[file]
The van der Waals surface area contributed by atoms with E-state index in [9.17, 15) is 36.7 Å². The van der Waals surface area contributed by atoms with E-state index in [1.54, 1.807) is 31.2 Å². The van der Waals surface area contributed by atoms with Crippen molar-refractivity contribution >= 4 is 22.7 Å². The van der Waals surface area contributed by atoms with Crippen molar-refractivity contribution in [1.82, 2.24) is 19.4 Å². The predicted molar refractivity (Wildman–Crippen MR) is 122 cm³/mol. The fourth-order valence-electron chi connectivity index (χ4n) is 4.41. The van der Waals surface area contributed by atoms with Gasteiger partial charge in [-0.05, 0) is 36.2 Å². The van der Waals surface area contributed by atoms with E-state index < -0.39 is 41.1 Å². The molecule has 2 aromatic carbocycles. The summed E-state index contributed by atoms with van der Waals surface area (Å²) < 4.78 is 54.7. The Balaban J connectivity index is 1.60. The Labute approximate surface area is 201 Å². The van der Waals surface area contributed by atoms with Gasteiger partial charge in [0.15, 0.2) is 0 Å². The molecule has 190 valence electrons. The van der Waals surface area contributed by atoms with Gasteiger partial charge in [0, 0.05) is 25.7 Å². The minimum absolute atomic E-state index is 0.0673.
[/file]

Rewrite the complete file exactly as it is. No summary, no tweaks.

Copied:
The van der Waals surface area contributed by atoms with E-state index in [9.17, 15) is 36.7 Å². The van der Waals surface area contributed by atoms with E-state index in [1.54, 1.807) is 31.2 Å². The van der Waals surface area contributed by atoms with Crippen molar-refractivity contribution >= 4 is 22.7 Å². The van der Waals surface area contributed by atoms with Crippen molar-refractivity contribution in [1.82, 2.24) is 19.4 Å². The predicted molar refractivity (Wildman–Crippen MR) is 122 cm³/mol. The fourth-order valence-electron chi connectivity index (χ4n) is 4.41. The van der Waals surface area contributed by atoms with Gasteiger partial charge in [-0.05, 0) is 36.2 Å². The van der Waals surface area contributed by atoms with E-state index < -0.39 is 41.1 Å². The molecule has 2 aromatic carbocycles. The summed E-state index contributed by atoms with van der Waals surface area (Å²) < 4.78 is 54.7. The Balaban J connectivity index is 1.60. The Labute approximate surface area is 201 Å². The van der Waals surface area contributed by atoms with Gasteiger partial charge in [0.15, 0.2) is 0 Å². The molecule has 190 valence electrons. The van der Waals surface area contributed by atoms with Gasteiger partial charge in [0, 0.05) is 25.7 Å². The minimum absolute atomic E-state index is 0.0673.